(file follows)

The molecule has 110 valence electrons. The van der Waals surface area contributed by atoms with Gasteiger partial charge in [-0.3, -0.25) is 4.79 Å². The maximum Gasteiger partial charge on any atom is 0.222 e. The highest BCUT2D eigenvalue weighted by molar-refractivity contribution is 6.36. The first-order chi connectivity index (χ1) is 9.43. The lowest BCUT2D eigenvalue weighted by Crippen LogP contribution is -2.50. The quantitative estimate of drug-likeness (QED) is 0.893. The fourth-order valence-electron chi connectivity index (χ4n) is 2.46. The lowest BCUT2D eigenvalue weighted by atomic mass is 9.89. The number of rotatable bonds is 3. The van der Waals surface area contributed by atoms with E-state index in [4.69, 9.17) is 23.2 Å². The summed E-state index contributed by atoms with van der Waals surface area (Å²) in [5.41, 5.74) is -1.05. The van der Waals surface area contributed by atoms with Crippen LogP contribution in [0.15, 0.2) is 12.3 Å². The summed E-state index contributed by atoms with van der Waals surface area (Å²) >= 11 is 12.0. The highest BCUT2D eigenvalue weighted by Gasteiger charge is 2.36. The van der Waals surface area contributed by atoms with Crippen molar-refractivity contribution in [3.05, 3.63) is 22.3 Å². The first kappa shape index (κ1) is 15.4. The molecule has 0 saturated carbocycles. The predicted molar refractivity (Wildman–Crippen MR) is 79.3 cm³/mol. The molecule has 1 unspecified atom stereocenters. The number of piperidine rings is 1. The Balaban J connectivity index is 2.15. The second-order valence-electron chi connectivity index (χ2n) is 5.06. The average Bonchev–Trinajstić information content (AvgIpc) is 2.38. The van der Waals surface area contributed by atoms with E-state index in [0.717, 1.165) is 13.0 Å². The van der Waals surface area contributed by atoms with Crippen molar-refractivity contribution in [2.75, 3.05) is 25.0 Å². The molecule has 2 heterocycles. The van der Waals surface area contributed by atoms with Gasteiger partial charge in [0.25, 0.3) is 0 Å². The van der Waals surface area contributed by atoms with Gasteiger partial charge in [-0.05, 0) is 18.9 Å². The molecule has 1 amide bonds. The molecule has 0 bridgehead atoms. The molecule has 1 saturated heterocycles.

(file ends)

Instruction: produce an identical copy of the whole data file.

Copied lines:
The molecule has 110 valence electrons. The van der Waals surface area contributed by atoms with Gasteiger partial charge in [-0.3, -0.25) is 4.79 Å². The maximum Gasteiger partial charge on any atom is 0.222 e. The highest BCUT2D eigenvalue weighted by molar-refractivity contribution is 6.36. The first-order chi connectivity index (χ1) is 9.43. The lowest BCUT2D eigenvalue weighted by Crippen LogP contribution is -2.50. The quantitative estimate of drug-likeness (QED) is 0.893. The fourth-order valence-electron chi connectivity index (χ4n) is 2.46. The lowest BCUT2D eigenvalue weighted by atomic mass is 9.89. The number of rotatable bonds is 3. The van der Waals surface area contributed by atoms with E-state index in [4.69, 9.17) is 23.2 Å². The summed E-state index contributed by atoms with van der Waals surface area (Å²) in [5.41, 5.74) is -1.05. The van der Waals surface area contributed by atoms with Crippen LogP contribution in [0.15, 0.2) is 12.3 Å². The summed E-state index contributed by atoms with van der Waals surface area (Å²) >= 11 is 12.0. The highest BCUT2D eigenvalue weighted by Gasteiger charge is 2.36. The van der Waals surface area contributed by atoms with Crippen molar-refractivity contribution in [3.05, 3.63) is 22.3 Å². The first kappa shape index (κ1) is 15.4. The molecule has 0 saturated carbocycles. The predicted molar refractivity (Wildman–Crippen MR) is 79.3 cm³/mol. The molecule has 1 unspecified atom stereocenters. The number of piperidine rings is 1. The Balaban J connectivity index is 2.15. The second-order valence-electron chi connectivity index (χ2n) is 5.06. The average Bonchev–Trinajstić information content (AvgIpc) is 2.38. The van der Waals surface area contributed by atoms with E-state index in [0.717, 1.165) is 13.0 Å². The van der Waals surface area contributed by atoms with Crippen molar-refractivity contribution in [2.75, 3.05) is 25.0 Å². The molecule has 2 heterocycles. The van der Waals surface area contributed by atoms with Gasteiger partial charge in [0.25, 0.3) is 0 Å². The van der Waals surface area contributed by atoms with Gasteiger partial charge in [-0.05, 0) is 18.9 Å². The molecule has 1 amide bonds. The molecule has 0 bridgehead atoms. The molecule has 1 saturated heterocycles.